Those Million Little Lies

Today, Random House publishers issued "a note to the reader" from James Frey concerning his "memoir." In it, Frey claims that he was telling the story from memory, and he adjusted certain details to make the story a better story. In truth, he lied. Whether it was for the money or something else, it matters not. What amazes me is that so few people, including astute and worldly people like Oprah, were sucked into the lachrymose balderdash Frey pedaled as his life.

I chose not to read James Frey's memoir because it struck me as little more than another voyeuristic sojourn through some poor rich kid's miserable life. Ultimately, for me, it fell under the "Who Cares?" banner. The book opens with Frey "covered with a colorful mixture of spit, snot, urine, vomit and blood." Again I ask, who cares?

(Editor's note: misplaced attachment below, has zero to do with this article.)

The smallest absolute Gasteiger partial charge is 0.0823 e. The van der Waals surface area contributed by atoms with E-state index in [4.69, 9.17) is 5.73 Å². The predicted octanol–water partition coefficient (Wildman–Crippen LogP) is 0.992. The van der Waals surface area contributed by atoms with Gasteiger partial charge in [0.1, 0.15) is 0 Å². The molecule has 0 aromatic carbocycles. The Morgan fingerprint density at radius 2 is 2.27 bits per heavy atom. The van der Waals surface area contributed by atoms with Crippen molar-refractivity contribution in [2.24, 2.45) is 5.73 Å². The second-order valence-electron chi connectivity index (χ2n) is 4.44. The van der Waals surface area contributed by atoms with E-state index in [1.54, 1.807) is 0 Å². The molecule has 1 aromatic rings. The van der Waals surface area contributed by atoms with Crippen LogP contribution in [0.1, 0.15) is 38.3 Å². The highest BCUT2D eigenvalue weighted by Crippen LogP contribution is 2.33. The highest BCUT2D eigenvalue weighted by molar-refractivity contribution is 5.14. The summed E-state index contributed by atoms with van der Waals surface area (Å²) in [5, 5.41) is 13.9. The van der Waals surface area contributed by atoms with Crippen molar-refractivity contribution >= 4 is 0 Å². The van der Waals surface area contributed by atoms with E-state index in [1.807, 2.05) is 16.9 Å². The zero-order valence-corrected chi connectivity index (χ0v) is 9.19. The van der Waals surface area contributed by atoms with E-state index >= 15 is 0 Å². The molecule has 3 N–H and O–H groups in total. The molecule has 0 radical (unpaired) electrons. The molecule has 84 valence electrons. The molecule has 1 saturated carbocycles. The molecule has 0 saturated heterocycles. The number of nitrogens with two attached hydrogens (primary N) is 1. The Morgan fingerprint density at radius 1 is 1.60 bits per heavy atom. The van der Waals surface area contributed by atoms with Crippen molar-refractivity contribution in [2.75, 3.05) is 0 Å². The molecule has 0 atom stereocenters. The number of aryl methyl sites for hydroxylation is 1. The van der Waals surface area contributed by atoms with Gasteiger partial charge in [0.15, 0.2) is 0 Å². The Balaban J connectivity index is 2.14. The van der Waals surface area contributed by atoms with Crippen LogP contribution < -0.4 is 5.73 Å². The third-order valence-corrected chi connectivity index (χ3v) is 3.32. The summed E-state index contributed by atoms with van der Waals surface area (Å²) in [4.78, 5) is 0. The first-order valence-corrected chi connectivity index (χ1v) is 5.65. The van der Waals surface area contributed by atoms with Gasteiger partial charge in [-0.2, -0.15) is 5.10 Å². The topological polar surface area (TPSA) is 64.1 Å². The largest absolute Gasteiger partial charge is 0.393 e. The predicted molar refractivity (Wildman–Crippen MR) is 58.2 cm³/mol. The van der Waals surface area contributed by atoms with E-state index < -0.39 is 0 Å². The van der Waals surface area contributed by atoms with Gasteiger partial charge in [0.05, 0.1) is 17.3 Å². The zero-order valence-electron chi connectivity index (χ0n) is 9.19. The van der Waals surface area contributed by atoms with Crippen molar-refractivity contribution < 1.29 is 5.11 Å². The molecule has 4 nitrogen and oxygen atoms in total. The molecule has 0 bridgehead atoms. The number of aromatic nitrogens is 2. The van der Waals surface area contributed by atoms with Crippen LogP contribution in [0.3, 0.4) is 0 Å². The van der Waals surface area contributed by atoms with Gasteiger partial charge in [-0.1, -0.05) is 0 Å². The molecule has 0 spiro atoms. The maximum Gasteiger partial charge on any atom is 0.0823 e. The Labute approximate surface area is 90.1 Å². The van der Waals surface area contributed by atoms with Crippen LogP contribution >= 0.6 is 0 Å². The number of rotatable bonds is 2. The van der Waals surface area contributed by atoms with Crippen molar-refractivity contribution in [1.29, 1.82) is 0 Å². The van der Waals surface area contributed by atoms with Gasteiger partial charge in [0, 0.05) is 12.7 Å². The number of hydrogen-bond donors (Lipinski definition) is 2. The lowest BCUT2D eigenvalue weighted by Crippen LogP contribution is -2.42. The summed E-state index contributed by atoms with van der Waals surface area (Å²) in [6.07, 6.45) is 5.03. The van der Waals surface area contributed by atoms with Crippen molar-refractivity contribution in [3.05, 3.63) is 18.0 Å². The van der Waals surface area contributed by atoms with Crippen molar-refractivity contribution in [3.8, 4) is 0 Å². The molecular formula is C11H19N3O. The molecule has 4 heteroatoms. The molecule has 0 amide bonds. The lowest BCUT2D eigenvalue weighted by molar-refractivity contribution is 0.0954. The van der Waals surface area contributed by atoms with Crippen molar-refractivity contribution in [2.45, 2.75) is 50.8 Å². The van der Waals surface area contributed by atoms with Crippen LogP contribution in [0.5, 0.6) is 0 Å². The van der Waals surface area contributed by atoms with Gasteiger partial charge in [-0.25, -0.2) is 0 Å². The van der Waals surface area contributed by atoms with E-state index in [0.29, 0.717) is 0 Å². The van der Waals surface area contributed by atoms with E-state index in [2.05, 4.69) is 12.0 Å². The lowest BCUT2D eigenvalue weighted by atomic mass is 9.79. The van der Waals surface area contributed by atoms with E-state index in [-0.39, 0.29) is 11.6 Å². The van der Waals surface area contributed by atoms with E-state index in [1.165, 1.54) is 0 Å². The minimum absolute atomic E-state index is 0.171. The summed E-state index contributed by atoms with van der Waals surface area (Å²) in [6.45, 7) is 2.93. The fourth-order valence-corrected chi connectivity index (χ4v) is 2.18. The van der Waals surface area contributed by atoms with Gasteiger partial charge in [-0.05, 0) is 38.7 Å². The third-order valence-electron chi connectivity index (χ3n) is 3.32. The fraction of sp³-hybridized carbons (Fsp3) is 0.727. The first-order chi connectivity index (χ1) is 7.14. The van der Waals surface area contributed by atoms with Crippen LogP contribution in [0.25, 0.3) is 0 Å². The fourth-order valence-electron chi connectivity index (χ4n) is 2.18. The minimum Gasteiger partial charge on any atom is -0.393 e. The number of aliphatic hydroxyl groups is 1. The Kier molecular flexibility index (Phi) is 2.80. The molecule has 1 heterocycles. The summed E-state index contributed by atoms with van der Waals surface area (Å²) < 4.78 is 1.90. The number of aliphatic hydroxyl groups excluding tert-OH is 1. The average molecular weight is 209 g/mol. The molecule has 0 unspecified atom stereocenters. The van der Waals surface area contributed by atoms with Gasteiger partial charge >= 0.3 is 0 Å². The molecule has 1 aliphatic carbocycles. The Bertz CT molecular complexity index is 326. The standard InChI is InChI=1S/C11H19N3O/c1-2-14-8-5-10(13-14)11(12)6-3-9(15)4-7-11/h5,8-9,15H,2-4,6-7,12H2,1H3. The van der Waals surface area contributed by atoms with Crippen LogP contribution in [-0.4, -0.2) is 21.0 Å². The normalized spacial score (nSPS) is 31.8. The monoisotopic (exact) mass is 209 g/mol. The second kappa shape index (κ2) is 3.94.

Memoir as a genre is not intended for the masses, particularly the memoir of some schmuck no one knows (or would want to know if not for the book). Memoirs of popular regional figures like David Brudnoy of Boston or national celebrities like Katherine Graham of the Washington Post interest people because these are iconic luminaries who influenced the lives of the readers. There is this desire to know about the influences and experiences that shaped the life of the person we have come to recognize as important.

People read memoirs like that of Frey, or Frank McCourt even, because it is an opportunity to gawk at the awfulness of someone else's life, to feel better about their own. Ultimately, people read them so they can say, "But for the grace of God go I."